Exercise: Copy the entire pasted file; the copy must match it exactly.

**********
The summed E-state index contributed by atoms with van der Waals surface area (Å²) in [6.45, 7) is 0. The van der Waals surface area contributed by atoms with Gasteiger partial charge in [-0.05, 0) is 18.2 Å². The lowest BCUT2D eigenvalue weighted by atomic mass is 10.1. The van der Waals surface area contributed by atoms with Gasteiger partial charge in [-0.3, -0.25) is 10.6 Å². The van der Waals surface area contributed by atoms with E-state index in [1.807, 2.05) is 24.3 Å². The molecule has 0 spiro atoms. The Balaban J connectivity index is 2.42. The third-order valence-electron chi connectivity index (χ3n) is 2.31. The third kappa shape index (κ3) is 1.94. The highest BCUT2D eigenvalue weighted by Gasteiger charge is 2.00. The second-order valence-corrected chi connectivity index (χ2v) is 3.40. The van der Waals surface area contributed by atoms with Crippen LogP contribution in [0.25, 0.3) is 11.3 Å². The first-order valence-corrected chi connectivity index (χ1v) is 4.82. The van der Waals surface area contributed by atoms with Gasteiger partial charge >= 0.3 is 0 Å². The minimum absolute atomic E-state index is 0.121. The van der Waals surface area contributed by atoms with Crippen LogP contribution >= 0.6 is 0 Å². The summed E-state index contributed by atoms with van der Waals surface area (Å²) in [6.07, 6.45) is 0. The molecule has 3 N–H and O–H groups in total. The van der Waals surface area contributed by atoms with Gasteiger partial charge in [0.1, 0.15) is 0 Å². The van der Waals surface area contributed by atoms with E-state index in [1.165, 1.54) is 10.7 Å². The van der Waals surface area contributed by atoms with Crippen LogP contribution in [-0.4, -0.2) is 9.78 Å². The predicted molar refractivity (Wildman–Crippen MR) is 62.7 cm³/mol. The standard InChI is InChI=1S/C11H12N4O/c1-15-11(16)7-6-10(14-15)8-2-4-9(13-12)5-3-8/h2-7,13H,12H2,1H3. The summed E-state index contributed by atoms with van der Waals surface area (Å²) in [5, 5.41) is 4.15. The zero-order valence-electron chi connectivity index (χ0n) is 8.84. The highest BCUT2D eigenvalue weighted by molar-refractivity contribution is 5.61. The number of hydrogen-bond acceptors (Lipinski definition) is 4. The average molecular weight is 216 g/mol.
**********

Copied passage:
The summed E-state index contributed by atoms with van der Waals surface area (Å²) in [6.45, 7) is 0. The van der Waals surface area contributed by atoms with Gasteiger partial charge in [-0.05, 0) is 18.2 Å². The lowest BCUT2D eigenvalue weighted by atomic mass is 10.1. The van der Waals surface area contributed by atoms with Gasteiger partial charge in [-0.3, -0.25) is 10.6 Å². The van der Waals surface area contributed by atoms with E-state index in [1.807, 2.05) is 24.3 Å². The molecule has 0 spiro atoms. The Balaban J connectivity index is 2.42. The third-order valence-electron chi connectivity index (χ3n) is 2.31. The third kappa shape index (κ3) is 1.94. The highest BCUT2D eigenvalue weighted by Gasteiger charge is 2.00. The second-order valence-corrected chi connectivity index (χ2v) is 3.40. The van der Waals surface area contributed by atoms with Crippen LogP contribution in [0.25, 0.3) is 11.3 Å². The first-order valence-corrected chi connectivity index (χ1v) is 4.82. The van der Waals surface area contributed by atoms with Gasteiger partial charge >= 0.3 is 0 Å². The minimum absolute atomic E-state index is 0.121. The van der Waals surface area contributed by atoms with Crippen LogP contribution >= 0.6 is 0 Å². The summed E-state index contributed by atoms with van der Waals surface area (Å²) in [6.07, 6.45) is 0. The molecule has 3 N–H and O–H groups in total. The van der Waals surface area contributed by atoms with Gasteiger partial charge in [0.1, 0.15) is 0 Å². The van der Waals surface area contributed by atoms with E-state index in [1.165, 1.54) is 10.7 Å². The van der Waals surface area contributed by atoms with Crippen LogP contribution in [-0.4, -0.2) is 9.78 Å². The predicted molar refractivity (Wildman–Crippen MR) is 62.7 cm³/mol. The standard InChI is InChI=1S/C11H12N4O/c1-15-11(16)7-6-10(14-15)8-2-4-9(13-12)5-3-8/h2-7,13H,12H2,1H3. The summed E-state index contributed by atoms with van der Waals surface area (Å²) in [5, 5.41) is 4.15. The zero-order valence-electron chi connectivity index (χ0n) is 8.84. The highest BCUT2D eigenvalue weighted by molar-refractivity contribution is 5.61. The number of hydrogen-bond acceptors (Lipinski definition) is 4. The average molecular weight is 216 g/mol.